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Adopt A Wildlife Acre

by National Wildlife Federation
Adopt A Wildlife Acre
Adopt A Wildlife Acre
Adopt A Wildlife Acre
Adopt A Wildlife Acre
Adopt A Wildlife Acre
Adopt A Wildlife Acre
Adopt A Wildlife Acre
Adopt A Wildlife Acre
Adopt A Wildlife Acre
Adopt A Wildlife Acre
Adopt A Wildlife Acre
Adopt A Wildlife Acre
Adopt A Wildlife Acre
Adopt A Wildlife Acre
Adopt A Wildlife Acre
Adopt A Wildlife Acre
Adopt A Wildlife Acre
Adopt A Wildlife Acre
Adopt A Wildlife Acre
Adopt A Wildlife Acre
Adopt A Wildlife Acre
Adopt A Wildlife Acre
Adopt A Wildlife Acre
Adopt A Wildlife Acre
Adopt A Wildlife Acre
Adopt A Wildlife Acre
Nov 2, 2018

NWF Adopt-A-Wildlife Acre Update

Linking Grizzly Populations in Montana
Linking Grizzly Populations in Montana

While National Wildlife Federation's Wildlife Conflict Resolution Program has expanded significantly over the past several years to new geographies and protecting new species, large carnivores, especially grizzly bears remain a primary focus of our work. 

In the Lower 48, grizzlies occupy just a fraction of their historic range and two distinct populations represent the vast majority of bears in the Northern Rockies--the Yellowstone Populations and the Northern Continental Divide Ecosystem Population.  For nearly two decades, NWF has worked in the Yellowstone Ecosystem to expand grizzly populations by reducing conflict between livestock and wildlife on public land grazing allotments.  Bears that begin attacking livestock are often killed or at best relocated by wildlife agencies. This has limited the species' ability to expand into new habitat.  Over the last 15 years, NWF has invested over $5 million dollars and has elimininated livestock/ widlife conflicts on over a million acres in Montana, Idaho and Wyoming.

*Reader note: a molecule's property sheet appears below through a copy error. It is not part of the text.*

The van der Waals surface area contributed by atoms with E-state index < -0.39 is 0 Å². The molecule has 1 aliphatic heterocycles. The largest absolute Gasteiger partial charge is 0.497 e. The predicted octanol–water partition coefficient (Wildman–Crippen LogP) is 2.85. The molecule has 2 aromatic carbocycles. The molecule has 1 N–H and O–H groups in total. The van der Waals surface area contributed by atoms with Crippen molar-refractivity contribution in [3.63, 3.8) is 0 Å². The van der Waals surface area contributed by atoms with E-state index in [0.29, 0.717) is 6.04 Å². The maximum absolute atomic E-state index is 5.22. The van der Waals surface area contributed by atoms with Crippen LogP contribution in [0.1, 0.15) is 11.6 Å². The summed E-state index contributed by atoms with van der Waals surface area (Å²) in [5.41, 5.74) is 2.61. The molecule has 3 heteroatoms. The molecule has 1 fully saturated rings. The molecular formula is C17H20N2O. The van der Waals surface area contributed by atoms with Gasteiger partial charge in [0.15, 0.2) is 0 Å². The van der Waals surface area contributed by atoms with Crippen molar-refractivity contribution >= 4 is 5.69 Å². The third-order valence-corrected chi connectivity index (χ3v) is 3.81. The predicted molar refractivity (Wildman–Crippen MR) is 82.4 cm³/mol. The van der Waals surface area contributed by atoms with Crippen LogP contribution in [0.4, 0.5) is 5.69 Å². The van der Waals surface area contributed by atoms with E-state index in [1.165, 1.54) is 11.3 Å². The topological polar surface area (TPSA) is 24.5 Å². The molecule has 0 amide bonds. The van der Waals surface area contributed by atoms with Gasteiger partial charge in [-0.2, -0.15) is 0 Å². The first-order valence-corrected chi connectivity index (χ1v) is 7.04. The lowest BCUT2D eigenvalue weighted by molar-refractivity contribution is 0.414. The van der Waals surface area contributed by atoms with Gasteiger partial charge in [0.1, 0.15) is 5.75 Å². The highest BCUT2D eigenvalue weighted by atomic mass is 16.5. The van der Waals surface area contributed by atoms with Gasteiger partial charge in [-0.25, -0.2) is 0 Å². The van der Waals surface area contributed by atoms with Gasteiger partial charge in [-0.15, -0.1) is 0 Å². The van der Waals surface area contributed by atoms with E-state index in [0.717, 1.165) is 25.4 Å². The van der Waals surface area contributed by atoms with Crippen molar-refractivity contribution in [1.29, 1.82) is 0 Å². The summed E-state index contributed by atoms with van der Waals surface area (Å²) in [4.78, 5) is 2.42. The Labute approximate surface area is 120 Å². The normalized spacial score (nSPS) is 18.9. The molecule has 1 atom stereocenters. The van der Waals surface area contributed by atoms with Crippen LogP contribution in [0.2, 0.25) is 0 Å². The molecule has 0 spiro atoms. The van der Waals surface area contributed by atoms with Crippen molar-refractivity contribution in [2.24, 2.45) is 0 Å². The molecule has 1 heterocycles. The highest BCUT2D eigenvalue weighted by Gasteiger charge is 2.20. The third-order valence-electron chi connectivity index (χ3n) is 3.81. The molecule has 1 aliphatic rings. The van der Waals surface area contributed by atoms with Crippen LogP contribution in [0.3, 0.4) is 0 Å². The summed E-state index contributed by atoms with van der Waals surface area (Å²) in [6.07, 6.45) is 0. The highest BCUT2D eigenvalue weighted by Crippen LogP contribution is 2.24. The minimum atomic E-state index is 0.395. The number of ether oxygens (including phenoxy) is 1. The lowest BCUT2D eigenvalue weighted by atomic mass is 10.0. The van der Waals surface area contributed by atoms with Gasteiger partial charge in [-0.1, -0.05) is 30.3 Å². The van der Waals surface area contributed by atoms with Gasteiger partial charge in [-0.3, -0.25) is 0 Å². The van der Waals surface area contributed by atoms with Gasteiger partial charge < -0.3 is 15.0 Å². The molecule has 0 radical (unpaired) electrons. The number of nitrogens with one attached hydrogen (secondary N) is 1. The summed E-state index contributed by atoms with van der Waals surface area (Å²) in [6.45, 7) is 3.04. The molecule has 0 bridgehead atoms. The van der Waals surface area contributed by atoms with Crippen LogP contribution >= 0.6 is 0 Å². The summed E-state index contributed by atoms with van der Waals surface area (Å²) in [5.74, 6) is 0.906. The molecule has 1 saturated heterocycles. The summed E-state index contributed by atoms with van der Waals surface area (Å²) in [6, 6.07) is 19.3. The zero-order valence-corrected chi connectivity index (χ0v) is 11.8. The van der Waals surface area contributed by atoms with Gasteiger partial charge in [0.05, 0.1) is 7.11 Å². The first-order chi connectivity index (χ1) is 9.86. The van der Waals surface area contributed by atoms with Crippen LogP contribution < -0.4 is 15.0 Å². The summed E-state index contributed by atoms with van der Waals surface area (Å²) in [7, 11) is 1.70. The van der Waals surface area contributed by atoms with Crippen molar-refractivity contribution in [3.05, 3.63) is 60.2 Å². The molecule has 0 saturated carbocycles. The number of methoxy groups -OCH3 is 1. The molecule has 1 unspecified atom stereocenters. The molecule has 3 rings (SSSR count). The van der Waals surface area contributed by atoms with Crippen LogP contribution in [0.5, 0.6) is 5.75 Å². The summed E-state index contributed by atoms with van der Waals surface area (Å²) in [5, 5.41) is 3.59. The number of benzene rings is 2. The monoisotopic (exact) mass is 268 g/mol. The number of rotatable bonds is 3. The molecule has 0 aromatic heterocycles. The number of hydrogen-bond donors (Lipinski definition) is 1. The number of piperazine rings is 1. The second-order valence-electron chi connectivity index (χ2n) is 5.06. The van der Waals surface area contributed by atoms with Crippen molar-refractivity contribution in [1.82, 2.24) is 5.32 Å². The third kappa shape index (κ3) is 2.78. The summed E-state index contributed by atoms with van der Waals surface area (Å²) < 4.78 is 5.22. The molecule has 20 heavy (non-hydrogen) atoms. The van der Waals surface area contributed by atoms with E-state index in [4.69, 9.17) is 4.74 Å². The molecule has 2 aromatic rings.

The issues with the Northern Continental Divide population are similar, however, private land conflicts are especially prevalent as grizzlies explore the prairies east of Montana's Rocky Mountain Front.  Over the past year, NWF has begun exploring opportunities to minimize bear attractants in areas near human populations.  In particular, an effort has been made to establish livestock carcass composting facilities.  While a somewhat crude description , they are secure areas designed for ranchers to dump deceased livestock as a way to avoid habituating grizzlies.  

The main goal of reducing conflict for bears is to provide conflict-free habitat so their populations are secure.  Essential to that is reducing conflicts in the places that matter most--those areas that will provide the greatest opportunity for connectivity between the Greater Yellowstone Ecosystem and the Northern Continental Divide Ecosystem populations--two populations that have been divided for nearly a century.  With less than 2000 bears between the two ecosystems, genetic interchange will provide long-term stability, even as climate driven impacts and reduced food sources stress the populations.  Through targetted prvate land conservation easements and NWF's work reducing conflict on public lands, biologists are hopeful the populations will join within the next decade. These are exciting times and we are honored to be a part of one of the largest conservation success stories in North America! 

Grizzly Populations Expanding in the West
Grizzly Populations Expanding in the West
NWF Works to Reduce Livestock/ Wildlife Conflicts
NWF Works to Reduce Livestock/ Wildlife Conflicts
Grizzlies Photographed East Near Great Falls, MT
Grizzlies Photographed East Near Great Falls, MT
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Organization Information

National Wildlife Federation

Location: Reston, VA - USA
Website:
Project Leader:
Kit Fischer
Reston, VA United States
$368,821 raised of $450,000 goal
 
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